• I actually started thinking about food waste. Before getting closer to my food, food was just another resource that seemed never-ending. I might buy produce, then forget to cook it or just get lazy and not cook it. As far as I was concerned, food came from the grocery store (turns out there are a lot of steps to get it there…) Knowing how hard Kate and Morgan worked to help produce this food made it much more of a priority to use every bit I could. Food takes the perfect combination of work, time, environmental factors and, as far as I’m concerned, a little bit of magic to grow. You bet we started composting too! 
  • I experienced the miracle of growing food. I started volunteering for a couple hours every week or so. Getting my hands dirty left me feeling a sense of calm and positivity. There are studies around this connection of dirt with mental health. Having a little bit of my own sweat helped develop an awareness around food waste as I mentioned above.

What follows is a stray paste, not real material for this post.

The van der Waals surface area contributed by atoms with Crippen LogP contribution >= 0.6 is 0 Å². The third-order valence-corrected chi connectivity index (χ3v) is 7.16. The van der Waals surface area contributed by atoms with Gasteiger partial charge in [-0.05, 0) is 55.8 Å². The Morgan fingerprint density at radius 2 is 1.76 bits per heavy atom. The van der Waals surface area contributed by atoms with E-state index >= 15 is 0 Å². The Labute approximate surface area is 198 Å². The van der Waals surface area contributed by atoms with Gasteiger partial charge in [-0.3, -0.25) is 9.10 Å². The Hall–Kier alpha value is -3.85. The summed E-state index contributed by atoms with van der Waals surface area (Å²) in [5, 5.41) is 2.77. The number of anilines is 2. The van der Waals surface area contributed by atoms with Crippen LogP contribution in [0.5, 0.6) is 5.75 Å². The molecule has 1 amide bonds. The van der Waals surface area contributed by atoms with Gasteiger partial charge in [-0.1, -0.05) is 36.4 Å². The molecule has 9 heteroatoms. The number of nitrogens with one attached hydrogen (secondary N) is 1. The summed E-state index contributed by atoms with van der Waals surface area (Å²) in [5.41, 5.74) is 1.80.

• My cooking got a lot more creative! I had the opportunity to cook with veggies I would never buy in the grocery store. Challenge accepted! This was a brilliant opportunity to try new recipes and flavors. Some I loved (fennel); some I wasn’t a fan of (I’m talking to you, radicchio). You can’t win them all. 

 

The Bigger Picture of CSAs

 

Supporting CSAs does a lot more than impact your personal experience. It can have a drastic impact on the greater world as well.

  • It’s better for the environment. The farming practices many CSAs use are more regenerative, organic and overall better for the health of the soil. The avoidance of toxic chemicals as part of the growing process bodes well for the environment and future of growing food. Additionally, when you buy your produce locally, it does not have to travel as far, also minimizing your footprint.
  • It supports small farms. Small farms are more likely to grow unique heirloom crops. That’s why when you go to the farmers market you might see a version of produce you have never seen before. That’s because the stuff we get in the grocery store is a fraction of what we can actually grow and eat on earth (that’s big ag for you). More varieties=more nutrients. Let’s keep that food diversity alive.